> "We ask all the other political prisoners to be patient," St. Jean
> as if speaking on behalf of the de facto government. "Their turn will
> Among those that St. Jean said would be released during the month of
> August are constitutional Prime Minister Yvon Neptune, constitutional
> Interior Minister Jocelerme Privert, former deputy Amanus Mayette,
> former delegate Jacques Mathelier, and former Miragoâne customs chief
> Yves Metellus.
> According to a well-placed source, Chamblain's lawyer claims at press
> time (Aug. 2) that his client had not yet been freed, despite an order
> for his release having been issued.
> FORMER LAVALAS POPULAR ORGANIZATION LEADER ARRESTED IN DOMINICAN
> REPUBLIC AND JAILED IN HAITI
> Paul Raymond, a former leader of the Little Church community (TKL) of
> St. Jean Bosco, was arrested by Dominican authorities at his home in
> exile in Santo Domingo on Jul. 21 and then extradited the same day to
> Haiti's de facto authorities.
> He is now reportedly being held in Haiti's National Penitentiary.
> Raymond's arrest signals a new level of cooperation between the
> government of President Lionel Fernandez in the Dominican Republic and
> Haiti's de facto authorities.
> Raymond was reportedly on a list, drawn up by Haiti's de facto
> government, of some thirty Haitians who sought refuge in the Dominican
> Republic after the Feb. 29, 2004 Haitian coup d'état. Dominican
> authorities are actively searching for the exiles, who include René
> Civil, the leader of Youth Popular Power (JPP) and close associate of
> Raymond. Dominican police have so far arrested four men, including
> Raymond, and sent them back to Haiti, where they have been jailed.
> Mario Exilomé, another Lavalas popular organization leader, was also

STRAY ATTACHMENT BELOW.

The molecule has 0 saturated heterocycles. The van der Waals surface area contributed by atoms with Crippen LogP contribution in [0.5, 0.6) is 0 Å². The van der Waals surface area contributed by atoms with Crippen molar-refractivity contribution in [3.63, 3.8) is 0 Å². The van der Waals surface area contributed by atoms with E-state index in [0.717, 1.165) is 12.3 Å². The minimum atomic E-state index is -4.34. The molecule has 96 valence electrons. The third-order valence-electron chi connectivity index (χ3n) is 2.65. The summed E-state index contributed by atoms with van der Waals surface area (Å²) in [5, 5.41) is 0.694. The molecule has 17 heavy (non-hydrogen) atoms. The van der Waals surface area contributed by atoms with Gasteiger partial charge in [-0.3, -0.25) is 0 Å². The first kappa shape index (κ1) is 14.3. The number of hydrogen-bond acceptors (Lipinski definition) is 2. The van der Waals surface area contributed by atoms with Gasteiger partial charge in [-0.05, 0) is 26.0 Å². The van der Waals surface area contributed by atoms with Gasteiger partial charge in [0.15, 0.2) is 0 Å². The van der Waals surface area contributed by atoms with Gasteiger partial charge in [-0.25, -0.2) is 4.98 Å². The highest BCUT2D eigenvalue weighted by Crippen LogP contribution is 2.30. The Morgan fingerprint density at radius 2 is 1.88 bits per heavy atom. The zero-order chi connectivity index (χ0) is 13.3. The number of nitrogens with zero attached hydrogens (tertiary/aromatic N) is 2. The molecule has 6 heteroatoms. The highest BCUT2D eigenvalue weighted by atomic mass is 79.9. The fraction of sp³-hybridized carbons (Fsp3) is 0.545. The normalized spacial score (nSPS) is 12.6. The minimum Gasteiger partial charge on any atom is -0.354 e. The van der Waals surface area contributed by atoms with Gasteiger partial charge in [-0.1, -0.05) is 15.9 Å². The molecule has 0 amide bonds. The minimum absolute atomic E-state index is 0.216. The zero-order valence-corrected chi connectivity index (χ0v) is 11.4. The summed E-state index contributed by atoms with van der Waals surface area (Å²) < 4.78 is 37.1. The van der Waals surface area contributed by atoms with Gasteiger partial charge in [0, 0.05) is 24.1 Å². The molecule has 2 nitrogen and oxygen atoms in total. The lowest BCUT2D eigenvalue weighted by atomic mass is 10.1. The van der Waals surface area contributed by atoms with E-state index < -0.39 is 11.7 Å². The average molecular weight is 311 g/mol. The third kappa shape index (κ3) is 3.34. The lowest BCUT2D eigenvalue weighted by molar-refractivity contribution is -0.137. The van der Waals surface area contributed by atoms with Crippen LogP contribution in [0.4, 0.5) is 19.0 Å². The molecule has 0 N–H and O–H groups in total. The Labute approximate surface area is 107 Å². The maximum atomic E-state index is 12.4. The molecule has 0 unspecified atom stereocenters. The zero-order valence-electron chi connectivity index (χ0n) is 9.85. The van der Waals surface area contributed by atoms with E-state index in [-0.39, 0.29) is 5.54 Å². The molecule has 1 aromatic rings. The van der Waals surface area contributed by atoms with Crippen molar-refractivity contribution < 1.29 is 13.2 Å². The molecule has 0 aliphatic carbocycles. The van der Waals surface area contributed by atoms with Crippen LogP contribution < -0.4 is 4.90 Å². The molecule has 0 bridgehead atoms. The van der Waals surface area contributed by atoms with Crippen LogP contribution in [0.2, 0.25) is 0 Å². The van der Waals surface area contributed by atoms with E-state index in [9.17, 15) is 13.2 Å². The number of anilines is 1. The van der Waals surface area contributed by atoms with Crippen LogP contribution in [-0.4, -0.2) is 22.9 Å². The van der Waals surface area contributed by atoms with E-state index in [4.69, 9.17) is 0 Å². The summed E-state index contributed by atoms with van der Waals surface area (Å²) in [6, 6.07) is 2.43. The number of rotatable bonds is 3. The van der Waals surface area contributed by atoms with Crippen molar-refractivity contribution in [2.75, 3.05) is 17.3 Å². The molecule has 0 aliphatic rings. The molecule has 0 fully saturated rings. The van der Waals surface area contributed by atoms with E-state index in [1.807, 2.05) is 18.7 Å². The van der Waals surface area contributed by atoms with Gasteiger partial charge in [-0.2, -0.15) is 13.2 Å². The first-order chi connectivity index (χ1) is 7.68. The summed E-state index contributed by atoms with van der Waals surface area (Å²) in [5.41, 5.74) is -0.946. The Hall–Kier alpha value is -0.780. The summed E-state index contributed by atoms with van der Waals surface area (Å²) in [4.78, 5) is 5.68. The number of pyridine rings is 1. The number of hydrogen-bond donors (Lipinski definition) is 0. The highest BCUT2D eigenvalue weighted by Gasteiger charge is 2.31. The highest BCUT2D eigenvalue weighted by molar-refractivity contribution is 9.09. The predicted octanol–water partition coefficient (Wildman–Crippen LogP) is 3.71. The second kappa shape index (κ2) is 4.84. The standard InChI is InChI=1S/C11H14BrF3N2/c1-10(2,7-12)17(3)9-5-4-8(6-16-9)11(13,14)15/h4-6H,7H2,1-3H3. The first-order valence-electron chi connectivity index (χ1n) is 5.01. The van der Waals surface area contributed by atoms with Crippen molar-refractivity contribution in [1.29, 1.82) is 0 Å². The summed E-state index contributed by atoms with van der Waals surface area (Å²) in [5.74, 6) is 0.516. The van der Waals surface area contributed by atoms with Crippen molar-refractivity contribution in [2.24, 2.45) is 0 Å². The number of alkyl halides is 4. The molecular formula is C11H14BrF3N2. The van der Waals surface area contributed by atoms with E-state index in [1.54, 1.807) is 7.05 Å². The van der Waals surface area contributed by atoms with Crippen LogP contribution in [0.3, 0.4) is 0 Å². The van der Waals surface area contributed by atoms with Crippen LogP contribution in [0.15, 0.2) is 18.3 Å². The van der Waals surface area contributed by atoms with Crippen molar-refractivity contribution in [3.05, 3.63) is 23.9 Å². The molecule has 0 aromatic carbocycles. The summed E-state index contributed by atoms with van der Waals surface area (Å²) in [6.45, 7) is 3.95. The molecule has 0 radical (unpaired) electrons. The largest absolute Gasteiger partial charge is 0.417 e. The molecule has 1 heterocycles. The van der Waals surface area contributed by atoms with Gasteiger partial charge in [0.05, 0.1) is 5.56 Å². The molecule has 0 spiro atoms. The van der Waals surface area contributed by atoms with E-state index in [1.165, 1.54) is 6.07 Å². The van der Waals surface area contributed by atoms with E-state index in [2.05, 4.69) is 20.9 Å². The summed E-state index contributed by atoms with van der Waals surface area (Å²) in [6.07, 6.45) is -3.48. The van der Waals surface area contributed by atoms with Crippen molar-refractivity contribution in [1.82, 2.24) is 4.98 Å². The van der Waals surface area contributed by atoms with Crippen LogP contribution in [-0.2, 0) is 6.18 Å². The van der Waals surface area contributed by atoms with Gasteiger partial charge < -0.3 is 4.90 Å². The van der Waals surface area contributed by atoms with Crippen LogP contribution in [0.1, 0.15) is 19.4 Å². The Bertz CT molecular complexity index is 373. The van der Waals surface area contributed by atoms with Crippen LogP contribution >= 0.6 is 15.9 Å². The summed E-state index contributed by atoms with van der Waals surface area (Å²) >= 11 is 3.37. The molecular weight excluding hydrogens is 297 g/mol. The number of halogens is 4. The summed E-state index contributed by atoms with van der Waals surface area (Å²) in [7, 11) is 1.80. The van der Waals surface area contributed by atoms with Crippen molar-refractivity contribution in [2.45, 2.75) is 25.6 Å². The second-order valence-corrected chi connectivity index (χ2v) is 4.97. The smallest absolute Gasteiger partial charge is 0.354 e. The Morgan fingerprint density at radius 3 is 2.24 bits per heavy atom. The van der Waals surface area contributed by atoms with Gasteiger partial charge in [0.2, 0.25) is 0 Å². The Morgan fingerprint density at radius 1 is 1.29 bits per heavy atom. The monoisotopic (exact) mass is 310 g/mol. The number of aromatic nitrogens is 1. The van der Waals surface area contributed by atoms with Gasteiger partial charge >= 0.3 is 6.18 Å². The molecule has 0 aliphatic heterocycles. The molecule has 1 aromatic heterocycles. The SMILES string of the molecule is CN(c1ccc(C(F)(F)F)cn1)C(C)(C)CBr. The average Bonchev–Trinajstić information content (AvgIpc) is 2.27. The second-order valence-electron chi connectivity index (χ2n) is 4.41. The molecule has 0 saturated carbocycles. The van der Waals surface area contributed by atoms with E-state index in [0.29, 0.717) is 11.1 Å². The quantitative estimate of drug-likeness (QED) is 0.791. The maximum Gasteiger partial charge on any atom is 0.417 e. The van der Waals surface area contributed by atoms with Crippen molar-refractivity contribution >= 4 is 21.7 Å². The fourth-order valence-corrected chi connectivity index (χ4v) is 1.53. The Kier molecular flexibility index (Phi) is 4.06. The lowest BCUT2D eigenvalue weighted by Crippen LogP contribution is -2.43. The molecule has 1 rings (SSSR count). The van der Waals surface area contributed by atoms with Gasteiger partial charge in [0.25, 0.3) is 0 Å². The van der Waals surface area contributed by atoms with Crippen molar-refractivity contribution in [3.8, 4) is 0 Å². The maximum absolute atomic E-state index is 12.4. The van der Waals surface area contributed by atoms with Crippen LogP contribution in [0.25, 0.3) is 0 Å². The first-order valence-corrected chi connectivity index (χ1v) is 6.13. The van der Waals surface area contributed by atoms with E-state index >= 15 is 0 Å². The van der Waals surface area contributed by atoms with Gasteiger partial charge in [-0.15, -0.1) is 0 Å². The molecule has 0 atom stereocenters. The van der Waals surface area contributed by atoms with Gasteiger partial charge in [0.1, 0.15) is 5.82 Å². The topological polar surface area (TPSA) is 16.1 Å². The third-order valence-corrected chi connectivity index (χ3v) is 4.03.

> arrested and sent back to Haiti with Raymond.
> Interviewed on Radio Kiskeya, Michaël Lycius, Haiti's police inspector
> general, could not specify any charges against Raymond and his
> other than to say that "there are complaints lodged against those guys"
> and that the police have "a lot of information" that "implicates those
> guys in the acts of banditry around Port-au-Prince in particular."
> if there was a new accord between Haitian and Dominican authorities
> which resulted in the arrests and extraditions, Lycius replied that
> there was an agreement "that one calls international repressive
> cooperation" between the police forces of the two nations.
> Raymond is hated by the Haitian bourgeoisie for the fiery declarations
> he made in defense of President Aristide's government. At a press
> conference on Jan. 9, 2001, Raymond and Civil used particularly
> bellicose language to challenge the bourgeois and imperialist forces
> which were already drawing up battle lines to attack the newly elected
> but not yet inaugurated Aristide government. U.S. Republican
> Benjamin Gilman (R-NY) and Porter Goss (R-FL) felt compelled the next
> day to issue a press release condemning Raymond's "threats" as
> "unacceptable" and accuse Aristide of supporting them.
> A collection of bourgeois-aligned Haitian radio stations issued a
> statement condemning Raymond's remarks as "intimidation."
> The bourgeoisie also blames Raymond and Civil for leading the popular
> backlash that swept the capital after Dominican-based Haitian "rebels"
> briefly took over the National Palace on Dec. 17, 2001, the second
> assault of the international destabilization campaign that eventually
> toppled Aristide (see HaVti ProgrPs, Vol. 19, No. 40, 12/19/2001).
> All articles copyrighted Haiti Progres, Inc. REPRINTS ENCOURAGED.
> Please credit Haiti Progres.